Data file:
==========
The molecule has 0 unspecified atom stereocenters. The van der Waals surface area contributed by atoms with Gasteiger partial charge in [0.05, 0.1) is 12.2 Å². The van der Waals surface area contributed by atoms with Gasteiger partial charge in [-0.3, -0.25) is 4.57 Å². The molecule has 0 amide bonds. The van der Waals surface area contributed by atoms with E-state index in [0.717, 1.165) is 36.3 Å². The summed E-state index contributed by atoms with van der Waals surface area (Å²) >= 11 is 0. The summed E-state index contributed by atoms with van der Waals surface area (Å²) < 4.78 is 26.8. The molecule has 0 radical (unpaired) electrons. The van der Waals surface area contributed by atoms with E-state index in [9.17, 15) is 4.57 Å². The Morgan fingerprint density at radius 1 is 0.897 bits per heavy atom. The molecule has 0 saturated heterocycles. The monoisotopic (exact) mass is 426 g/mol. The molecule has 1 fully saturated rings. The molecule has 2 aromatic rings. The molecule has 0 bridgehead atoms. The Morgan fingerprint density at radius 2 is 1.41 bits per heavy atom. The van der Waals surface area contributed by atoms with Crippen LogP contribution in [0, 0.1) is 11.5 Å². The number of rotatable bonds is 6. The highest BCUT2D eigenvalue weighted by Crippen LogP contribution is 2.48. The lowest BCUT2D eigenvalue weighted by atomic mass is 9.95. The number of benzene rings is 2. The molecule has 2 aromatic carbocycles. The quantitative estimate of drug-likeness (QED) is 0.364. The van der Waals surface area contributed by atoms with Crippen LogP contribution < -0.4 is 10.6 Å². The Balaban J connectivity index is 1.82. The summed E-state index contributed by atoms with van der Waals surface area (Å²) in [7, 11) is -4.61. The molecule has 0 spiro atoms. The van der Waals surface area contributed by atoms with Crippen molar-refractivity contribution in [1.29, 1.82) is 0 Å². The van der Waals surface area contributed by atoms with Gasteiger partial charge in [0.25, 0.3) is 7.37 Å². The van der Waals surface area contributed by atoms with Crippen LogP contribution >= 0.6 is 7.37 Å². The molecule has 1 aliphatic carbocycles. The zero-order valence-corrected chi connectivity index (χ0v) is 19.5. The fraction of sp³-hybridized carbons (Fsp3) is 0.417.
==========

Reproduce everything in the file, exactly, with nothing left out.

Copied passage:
The molecule has 0 unspecified atom stereocenters. The van der Waals surface area contributed by atoms with Gasteiger partial charge in [0.05, 0.1) is 12.2 Å². The van der Waals surface area contributed by atoms with Gasteiger partial charge in [-0.3, -0.25) is 4.57 Å². The molecule has 0 amide bonds. The van der Waals surface area contributed by atoms with E-state index in [0.717, 1.165) is 36.3 Å². The summed E-state index contributed by atoms with van der Waals surface area (Å²) >= 11 is 0. The summed E-state index contributed by atoms with van der Waals surface area (Å²) < 4.78 is 26.8. The molecule has 0 radical (unpaired) electrons. The van der Waals surface area contributed by atoms with E-state index in [9.17, 15) is 4.57 Å². The Morgan fingerprint density at radius 1 is 0.897 bits per heavy atom. The molecule has 0 saturated heterocycles. The monoisotopic (exact) mass is 426 g/mol. The molecule has 1 fully saturated rings. The molecule has 2 aromatic rings. The molecule has 0 bridgehead atoms. The Morgan fingerprint density at radius 2 is 1.41 bits per heavy atom. The van der Waals surface area contributed by atoms with Crippen LogP contribution in [0, 0.1) is 11.5 Å². The number of rotatable bonds is 6. The highest BCUT2D eigenvalue weighted by Crippen LogP contribution is 2.48. The lowest BCUT2D eigenvalue weighted by atomic mass is 9.95. The number of benzene rings is 2. The molecule has 2 aromatic carbocycles. The quantitative estimate of drug-likeness (QED) is 0.364. The van der Waals surface area contributed by atoms with Crippen LogP contribution < -0.4 is 10.6 Å². The Balaban J connectivity index is 1.82. The summed E-state index contributed by atoms with van der Waals surface area (Å²) in [7, 11) is -4.61. The molecule has 0 spiro atoms. The van der Waals surface area contributed by atoms with Crippen molar-refractivity contribution in [1.29, 1.82) is 0 Å². The van der Waals surface area contributed by atoms with Gasteiger partial charge in [0.25, 0.3) is 7.37 Å². The van der Waals surface area contributed by atoms with Crippen LogP contribution >= 0.6 is 7.37 Å². The molecule has 1 aliphatic carbocycles. The zero-order valence-corrected chi connectivity index (χ0v) is 19.5. The fraction of sp³-hybridized carbons (Fsp3) is 0.417.